The importance of organizing and assuring access to the government’s healthcare data via the SUS was highlighted in a presentation by Ester Sabino, a professor at the University of São Paulo, to a webinar hosted by the São Paulo State Academy of Sciences. Data integration and access would benefit researchers and the Health Ministry, and help to direct investment in the sector (image: screenshot of the event)
Published on 11/21/2022
By André Julião | Agência FAPESP – In Brazil, the Health Ministry currently has more than 800 systems to control various aspects of the activities for which it is responsible. The use of electronic patient records is increasing, and massive amounts of data on the progression of diseases in many patients are filed away in these systems. Organizing the data and assuring access to it could make Brazil a leader in artificial intelligence applied to medicine. Moreover, it would be highly cost-effective for the national health service, known as the SUS (Sistema Único de Saúde).
This was the gist of a talk delivered by Ester Sabino, a professor at the University of São Paulo’s Medical School (FM-USP), on November 9, 2022, as part of a series organized by the São Paulo State Academy of Sciences (ACIESP) and FAPESP.
Sabino’s talk was the keynote presentation in a webinar on human health and the global challenges of chronic infectious diseases, held to launch the sixth chapter of a book on science and national development produced by ACIESP to commemorate FAPESP’s sixtieth anniversary (FAPESP 60 anos: a ciência no desenvolvimento nacional).
According to Sabino, a co-author of the chapter, in 2018 the Health Ministry’s Department of Science and Technology published an agenda of research priorities, but cutting-edge research in the health sector requires integration with the Ministry for Science, Technology and Innovation (MCTI). Data integration with access for the academic community would be an important step.
“The SUS could provide significant support. It’s currently limited by technological dependency. Everything has to be imported, or the requisite technology hasn’t even been developed. In the US, for example, there’s no such thing as a primary care system and so no one is thinking about making it more functional. Support for this kind of research in Brazil is fundamental. On the other hand, Brazilian scientists know very little about how the national healthcare system works,” Sabino said.
Patient recruitment accounts for a substantial proportion of the cost of population studies, yet the SUS collects this kind of data every day, she noted, citing as an example Minas Gerais state’s Telehealth Center, established to store electrocardiogram assessments. A group of researchers processed the data and arrived at several interesting conclusions, such as the possibility of using artificial intelligence to predict a patient’s age based on this data. In a paper published in Nature Communications, the group showed that when the age predicted by the computer based on ECG results was eight years more than the person’s actual chronological age, this age gap pointed to a higher mortality rate for various diseases.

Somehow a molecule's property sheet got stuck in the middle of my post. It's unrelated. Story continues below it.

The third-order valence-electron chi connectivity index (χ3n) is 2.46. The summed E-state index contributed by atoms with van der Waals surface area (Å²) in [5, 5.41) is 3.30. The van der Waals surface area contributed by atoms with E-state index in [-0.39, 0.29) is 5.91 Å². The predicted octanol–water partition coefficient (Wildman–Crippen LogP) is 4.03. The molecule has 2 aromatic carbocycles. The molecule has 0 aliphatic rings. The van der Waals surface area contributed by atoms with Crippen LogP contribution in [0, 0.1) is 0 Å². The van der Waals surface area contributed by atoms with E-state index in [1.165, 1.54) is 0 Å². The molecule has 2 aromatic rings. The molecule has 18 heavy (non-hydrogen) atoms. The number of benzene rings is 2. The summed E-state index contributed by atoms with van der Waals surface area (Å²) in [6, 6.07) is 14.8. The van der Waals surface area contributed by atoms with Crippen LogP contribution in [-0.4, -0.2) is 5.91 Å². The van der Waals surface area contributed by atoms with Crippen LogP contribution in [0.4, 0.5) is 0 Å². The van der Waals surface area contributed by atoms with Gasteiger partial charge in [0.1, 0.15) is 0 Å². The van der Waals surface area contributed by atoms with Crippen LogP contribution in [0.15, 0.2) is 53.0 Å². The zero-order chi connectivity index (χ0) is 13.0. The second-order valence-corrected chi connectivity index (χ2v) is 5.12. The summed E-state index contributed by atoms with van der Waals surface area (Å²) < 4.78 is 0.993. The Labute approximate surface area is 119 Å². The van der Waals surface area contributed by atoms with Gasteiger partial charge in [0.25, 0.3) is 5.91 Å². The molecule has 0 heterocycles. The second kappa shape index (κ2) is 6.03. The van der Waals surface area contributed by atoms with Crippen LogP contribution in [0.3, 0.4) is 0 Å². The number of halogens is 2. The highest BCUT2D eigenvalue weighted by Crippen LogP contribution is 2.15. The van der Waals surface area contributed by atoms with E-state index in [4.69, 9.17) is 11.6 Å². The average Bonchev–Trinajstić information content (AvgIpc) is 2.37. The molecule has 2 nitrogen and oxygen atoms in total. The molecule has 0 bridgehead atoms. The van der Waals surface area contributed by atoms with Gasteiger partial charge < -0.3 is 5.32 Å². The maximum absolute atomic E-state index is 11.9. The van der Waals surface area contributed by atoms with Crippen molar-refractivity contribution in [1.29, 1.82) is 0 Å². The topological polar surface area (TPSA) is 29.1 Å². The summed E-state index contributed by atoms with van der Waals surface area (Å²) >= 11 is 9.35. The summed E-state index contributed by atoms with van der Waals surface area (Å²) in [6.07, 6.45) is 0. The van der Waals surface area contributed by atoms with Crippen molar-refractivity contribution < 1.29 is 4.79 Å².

“They did this just with ECG data. Imagine what you could do with data from all other routine test and exam results, such as X-rays, ultrasound, blood work and so on, that are in the system and can be associated in an organized manner,” said Sabino, principal investigator for the Brazil-UK Center for Arbovirus Discovery, Diagnosis, Genomics and Epidemiology (CADDE), which is supported by FAPESP.
Vaccines and genomics
The event also featured a presentation by Adriano Andricopulo, who edited the chapter. He is a professor at the São Carlos Institute of Physics (IFSC-USP) and ACIESP’s Executive Director.
The benefits of genome editing for human health were the focus for a talk by Mayana Zatz, a professor at the Institute of Biosciences (IB-USP) and principal investigator for the Human Genome and Stem Cell Research Center (HUG-CELL), one of FAPESP’s Research, Innovation and Dissemination Centers (RIDCs).
Juliana Quero Reimão, a professor at the Jundiaí Medical School in São Paulo state, spoke about the urgent need for new vaccines and medications for neglected tropical diseases (NTDs).
Vanderlan Bolzani, a professor at São Paulo State University's Institute of Chemistry (IQ-UNESP) and President of ACIESP, also attended the webinar.
A recording of the event with all presentations can be watched at: youtu.be/kuuOc5HPRq0.
The first five chapters of FAPESP 60 anos: a ciência no desenvolvimento nacional are at: 60anos.fapesp.br/aciesp-eventos.